Landscapes Forum > ‘Co-produced’ research at Bennachie

In the introductory post on this forum Jeff mentioned ‘co-produced’ research, in which the community gains skills in research as the project goes along. I want to think a little more about what this means and to encourage discussion about how it could be done. On one level, it is a pretty significant departure from the standard model of research in the humanities and social sciences, where you might go and find out about other people but not necessarily find out anything with them. A good starting point would be to consider it as a different kind of research ethics, which focuses on the kinds of relationships that are created by the research as much as the final outcomes. That in turns draws on a postmodern critique of centralised and objectified knowledge. In archaeology, history and so on it might be based more specifically in the understanding that cultural heritage belongs to those who live through it and with it, and perhaps a hallmark of ‘co-produced’ research would be that it begins with this insight rather tacking it on to the side. So, while the historical subjects of our research at Bennachie are not around any more, their descendants certainly are, along with many others whose relations with the landscape give them a part-ownership of its heritage.

From a community point of view this is perhaps common sense but it may be less obvious how to turn an interest in cultural heritage into a feasible programme of research, and this is where partnership with a university or other professionals can be useful. From the university’s perspective, the issues quickly become broader than the idea of teaching research skills, or rather that ‘skills’ should come to include the ability and the motivation to set the agenda, contribute to the direction of research and have stake in the results, as well as help to carry it out in a practical sense. Questions about inclusivity, or who actually makes up the community that is involved in the research, may also come to the fore.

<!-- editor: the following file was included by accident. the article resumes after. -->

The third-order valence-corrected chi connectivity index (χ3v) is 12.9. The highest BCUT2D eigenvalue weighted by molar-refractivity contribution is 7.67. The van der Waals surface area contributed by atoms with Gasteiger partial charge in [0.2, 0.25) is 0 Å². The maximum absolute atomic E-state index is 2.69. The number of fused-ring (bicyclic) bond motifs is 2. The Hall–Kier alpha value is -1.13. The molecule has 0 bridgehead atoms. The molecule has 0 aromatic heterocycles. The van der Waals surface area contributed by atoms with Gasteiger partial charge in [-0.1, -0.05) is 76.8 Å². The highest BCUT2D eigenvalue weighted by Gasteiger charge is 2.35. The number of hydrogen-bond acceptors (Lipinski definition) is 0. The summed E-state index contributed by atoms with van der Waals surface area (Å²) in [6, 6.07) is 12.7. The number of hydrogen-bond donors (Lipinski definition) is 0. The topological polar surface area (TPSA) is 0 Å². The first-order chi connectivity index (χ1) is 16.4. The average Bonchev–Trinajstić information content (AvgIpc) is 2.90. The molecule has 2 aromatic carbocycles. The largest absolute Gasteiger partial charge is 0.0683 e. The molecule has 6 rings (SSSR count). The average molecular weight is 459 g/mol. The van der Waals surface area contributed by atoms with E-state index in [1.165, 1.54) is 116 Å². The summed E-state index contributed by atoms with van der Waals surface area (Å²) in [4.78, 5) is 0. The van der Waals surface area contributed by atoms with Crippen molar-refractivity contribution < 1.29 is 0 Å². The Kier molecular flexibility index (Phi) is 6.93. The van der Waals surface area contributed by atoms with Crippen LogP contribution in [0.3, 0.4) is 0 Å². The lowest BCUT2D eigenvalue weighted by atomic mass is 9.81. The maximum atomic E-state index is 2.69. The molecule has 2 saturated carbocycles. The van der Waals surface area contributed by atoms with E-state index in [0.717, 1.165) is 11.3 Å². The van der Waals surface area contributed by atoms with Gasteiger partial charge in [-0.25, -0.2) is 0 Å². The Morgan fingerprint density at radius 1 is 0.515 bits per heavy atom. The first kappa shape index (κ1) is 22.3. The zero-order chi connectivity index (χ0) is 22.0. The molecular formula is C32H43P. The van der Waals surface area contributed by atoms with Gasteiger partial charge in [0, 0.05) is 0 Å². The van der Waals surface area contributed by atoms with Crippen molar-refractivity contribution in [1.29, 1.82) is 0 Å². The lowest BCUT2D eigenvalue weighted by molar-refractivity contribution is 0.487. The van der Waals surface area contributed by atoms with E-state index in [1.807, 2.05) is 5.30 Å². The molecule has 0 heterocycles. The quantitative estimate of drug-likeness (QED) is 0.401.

There is a good deal of discussion in and beyond academia on these themes. One of the references we used in the proposal for this project was a paper in the journal Public Archaeology entitled ‘Evaluating Community Archaeology in the UK’ (Simpson and Williams 2008), where the authors reflect on their own practice of community archaeology projects in London and Devon respectively. Simpson found that while ‘the community’ in were keen to join in the excavations, there was little interest in other longer-term parts of the project. Williams worked with local community groups, which was a more sustainable structure, but found that there was relatively little interest in the medieval archaeology being uncovered compared to themes in more recent local history. The overall conclusion is that evaluating community archaeology should include more than just quantitative measures of how many people visited or took part in a dig, and might instead consider community identity, inclusion and sustainability. Values amongst the community itself also need to be considered, and not just those of academia.

To me this again raises ethical questions about different ways of knowing and different value systems in research, as well as how university researchers position themselves in relation to community dynamics. The University of Durham and the National Co-ordinating Centre for Public Engagement recently produced a couple of interesting reports that are relevant to these issues. The first, ‘Community-based participatory research: A guide to ethical principles and practice’ fits our cultural heritage work at Bennachie very well. The ethical principles it sets out are headlined by mutual respect, equality and inclusion, democratic participation, active learning, making a difference (‘positive change’ for the community), collective action and personality integrity. The guidelines to practice then cover preparing and planning, doing the research, and sharing learning from it, from the perspective of the principles. The second report, ‘Ethics in community-based participatory research: Case studies, case examples and commentaries’ has more interesting material, including a case study of what started as a purely professional archaeology project to excavate a medieval ship but came to involve an important ‘community’ element.

I hope some of this material will help us reflect on our work at Bennachie from a broad perspective, even though we are all involved with the details of it. It might even help to make the research more successful still. I have also started some interviewing on these themes and I’ll report on that in my next post.

April 14, 2013 | Unregistered CommenterJo Vergunst